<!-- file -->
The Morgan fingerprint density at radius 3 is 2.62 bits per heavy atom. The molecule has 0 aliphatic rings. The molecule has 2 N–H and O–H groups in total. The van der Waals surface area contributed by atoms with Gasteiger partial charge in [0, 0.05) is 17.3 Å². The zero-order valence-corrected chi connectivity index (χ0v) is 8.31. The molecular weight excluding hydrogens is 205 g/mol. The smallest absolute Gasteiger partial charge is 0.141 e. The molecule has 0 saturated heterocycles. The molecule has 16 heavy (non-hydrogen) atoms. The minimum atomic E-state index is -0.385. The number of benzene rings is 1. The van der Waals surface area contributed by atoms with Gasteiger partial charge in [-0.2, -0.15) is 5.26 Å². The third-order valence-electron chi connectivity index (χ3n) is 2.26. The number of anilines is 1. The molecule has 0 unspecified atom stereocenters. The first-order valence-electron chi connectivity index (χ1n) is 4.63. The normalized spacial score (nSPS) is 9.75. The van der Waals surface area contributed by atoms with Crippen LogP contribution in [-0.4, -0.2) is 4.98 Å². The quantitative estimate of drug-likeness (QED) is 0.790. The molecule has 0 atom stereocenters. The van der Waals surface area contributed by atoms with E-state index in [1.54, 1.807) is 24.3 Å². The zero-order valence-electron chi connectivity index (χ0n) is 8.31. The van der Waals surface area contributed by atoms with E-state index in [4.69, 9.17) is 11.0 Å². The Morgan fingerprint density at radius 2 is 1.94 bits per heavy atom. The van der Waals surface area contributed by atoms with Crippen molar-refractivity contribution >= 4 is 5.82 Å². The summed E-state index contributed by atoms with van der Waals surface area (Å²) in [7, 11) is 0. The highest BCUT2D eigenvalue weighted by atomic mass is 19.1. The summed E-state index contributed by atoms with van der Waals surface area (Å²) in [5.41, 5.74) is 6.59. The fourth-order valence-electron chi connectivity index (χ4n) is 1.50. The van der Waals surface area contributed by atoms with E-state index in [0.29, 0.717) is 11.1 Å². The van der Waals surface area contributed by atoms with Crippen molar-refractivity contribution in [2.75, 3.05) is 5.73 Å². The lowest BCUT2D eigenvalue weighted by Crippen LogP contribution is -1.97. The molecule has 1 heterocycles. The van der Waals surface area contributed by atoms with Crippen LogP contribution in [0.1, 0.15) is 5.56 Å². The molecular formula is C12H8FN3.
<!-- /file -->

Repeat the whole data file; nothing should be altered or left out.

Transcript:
The Morgan fingerprint density at radius 3 is 2.62 bits per heavy atom. The molecule has 0 aliphatic rings. The molecule has 2 N–H and O–H groups in total. The van der Waals surface area contributed by atoms with Gasteiger partial charge in [0, 0.05) is 17.3 Å². The zero-order valence-corrected chi connectivity index (χ0v) is 8.31. The molecular weight excluding hydrogens is 205 g/mol. The smallest absolute Gasteiger partial charge is 0.141 e. The molecule has 0 saturated heterocycles. The molecule has 16 heavy (non-hydrogen) atoms. The minimum atomic E-state index is -0.385. The number of benzene rings is 1. The van der Waals surface area contributed by atoms with Gasteiger partial charge in [-0.2, -0.15) is 5.26 Å². The third-order valence-electron chi connectivity index (χ3n) is 2.26. The number of anilines is 1. The molecule has 0 unspecified atom stereocenters. The first-order valence-electron chi connectivity index (χ1n) is 4.63. The normalized spacial score (nSPS) is 9.75. The van der Waals surface area contributed by atoms with Crippen LogP contribution in [-0.4, -0.2) is 4.98 Å². The quantitative estimate of drug-likeness (QED) is 0.790. The molecule has 0 atom stereocenters. The van der Waals surface area contributed by atoms with E-state index in [1.54, 1.807) is 24.3 Å². The zero-order valence-electron chi connectivity index (χ0n) is 8.31. The van der Waals surface area contributed by atoms with E-state index in [4.69, 9.17) is 11.0 Å². The Morgan fingerprint density at radius 2 is 1.94 bits per heavy atom. The van der Waals surface area contributed by atoms with Crippen molar-refractivity contribution >= 4 is 5.82 Å². The summed E-state index contributed by atoms with van der Waals surface area (Å²) in [7, 11) is 0. The highest BCUT2D eigenvalue weighted by atomic mass is 19.1. The summed E-state index contributed by atoms with van der Waals surface area (Å²) in [5.41, 5.74) is 6.59. The fourth-order valence-electron chi connectivity index (χ4n) is 1.50. The van der Waals surface area contributed by atoms with E-state index in [0.29, 0.717) is 11.1 Å². The van der Waals surface area contributed by atoms with Crippen molar-refractivity contribution in [2.75, 3.05) is 5.73 Å². The lowest BCUT2D eigenvalue weighted by Crippen LogP contribution is -1.97. The molecule has 1 heterocycles. The van der Waals surface area contributed by atoms with Crippen LogP contribution in [0.1, 0.15) is 5.56 Å². The molecular formula is C12H8FN3.